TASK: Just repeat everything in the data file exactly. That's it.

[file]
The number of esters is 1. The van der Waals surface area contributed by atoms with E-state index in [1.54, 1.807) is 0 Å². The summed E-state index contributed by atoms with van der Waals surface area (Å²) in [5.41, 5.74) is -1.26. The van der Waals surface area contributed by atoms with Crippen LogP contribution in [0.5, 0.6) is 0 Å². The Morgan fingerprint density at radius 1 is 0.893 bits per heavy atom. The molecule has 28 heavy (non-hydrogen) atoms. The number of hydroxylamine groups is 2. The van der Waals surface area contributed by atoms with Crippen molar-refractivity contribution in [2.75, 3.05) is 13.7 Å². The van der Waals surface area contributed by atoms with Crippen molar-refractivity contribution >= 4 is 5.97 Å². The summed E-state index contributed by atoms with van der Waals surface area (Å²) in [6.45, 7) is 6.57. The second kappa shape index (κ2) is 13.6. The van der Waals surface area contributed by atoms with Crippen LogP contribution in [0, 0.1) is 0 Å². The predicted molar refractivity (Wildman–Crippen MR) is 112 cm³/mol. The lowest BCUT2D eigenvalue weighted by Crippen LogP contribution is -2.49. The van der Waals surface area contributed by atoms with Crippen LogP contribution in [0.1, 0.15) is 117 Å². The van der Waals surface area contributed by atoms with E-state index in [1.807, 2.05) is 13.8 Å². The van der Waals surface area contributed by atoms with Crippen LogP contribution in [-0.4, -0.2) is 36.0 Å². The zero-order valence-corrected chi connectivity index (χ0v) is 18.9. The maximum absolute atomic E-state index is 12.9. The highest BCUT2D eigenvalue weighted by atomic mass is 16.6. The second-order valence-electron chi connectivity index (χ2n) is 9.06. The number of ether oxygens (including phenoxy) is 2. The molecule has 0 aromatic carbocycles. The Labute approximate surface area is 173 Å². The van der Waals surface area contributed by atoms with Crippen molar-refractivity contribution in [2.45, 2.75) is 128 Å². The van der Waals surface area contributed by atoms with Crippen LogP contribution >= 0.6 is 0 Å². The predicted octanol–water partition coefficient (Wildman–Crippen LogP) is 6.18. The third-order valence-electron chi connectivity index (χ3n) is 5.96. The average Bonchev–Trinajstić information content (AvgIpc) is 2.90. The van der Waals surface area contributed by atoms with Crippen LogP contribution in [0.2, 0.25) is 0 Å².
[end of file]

The number of esters is 1. The van der Waals surface area contributed by atoms with E-state index in [1.54, 1.807) is 0 Å². The summed E-state index contributed by atoms with van der Waals surface area (Å²) in [5.41, 5.74) is -1.26. The van der Waals surface area contributed by atoms with Crippen LogP contribution in [0.5, 0.6) is 0 Å². The Morgan fingerprint density at radius 1 is 0.893 bits per heavy atom. The molecule has 28 heavy (non-hydrogen) atoms. The number of hydroxylamine groups is 2. The van der Waals surface area contributed by atoms with Crippen molar-refractivity contribution in [2.75, 3.05) is 13.7 Å². The van der Waals surface area contributed by atoms with Crippen molar-refractivity contribution >= 4 is 5.97 Å². The summed E-state index contributed by atoms with van der Waals surface area (Å²) in [6.45, 7) is 6.57. The second kappa shape index (κ2) is 13.6. The van der Waals surface area contributed by atoms with Crippen LogP contribution in [0, 0.1) is 0 Å². The predicted molar refractivity (Wildman–Crippen MR) is 112 cm³/mol. The lowest BCUT2D eigenvalue weighted by Crippen LogP contribution is -2.49. The van der Waals surface area contributed by atoms with Crippen LogP contribution in [0.1, 0.15) is 117 Å². The van der Waals surface area contributed by atoms with E-state index in [1.807, 2.05) is 13.8 Å². The van der Waals surface area contributed by atoms with Crippen LogP contribution in [-0.4, -0.2) is 36.0 Å². The zero-order valence-corrected chi connectivity index (χ0v) is 18.9. The maximum absolute atomic E-state index is 12.9. The highest BCUT2D eigenvalue weighted by atomic mass is 16.6. The second-order valence-electron chi connectivity index (χ2n) is 9.06. The number of ether oxygens (including phenoxy) is 2. The molecule has 0 aromatic carbocycles. The Labute approximate surface area is 173 Å². The van der Waals surface area contributed by atoms with Crippen molar-refractivity contribution in [2.45, 2.75) is 128 Å². The van der Waals surface area contributed by atoms with Crippen LogP contribution >= 0.6 is 0 Å². The predicted octanol–water partition coefficient (Wildman–Crippen LogP) is 6.18. The third-order valence-electron chi connectivity index (χ3n) is 5.96. The average Bonchev–Trinajstić information content (AvgIpc) is 2.90. The van der Waals surface area contributed by atoms with Crippen LogP contribution in [0.2, 0.25) is 0 Å².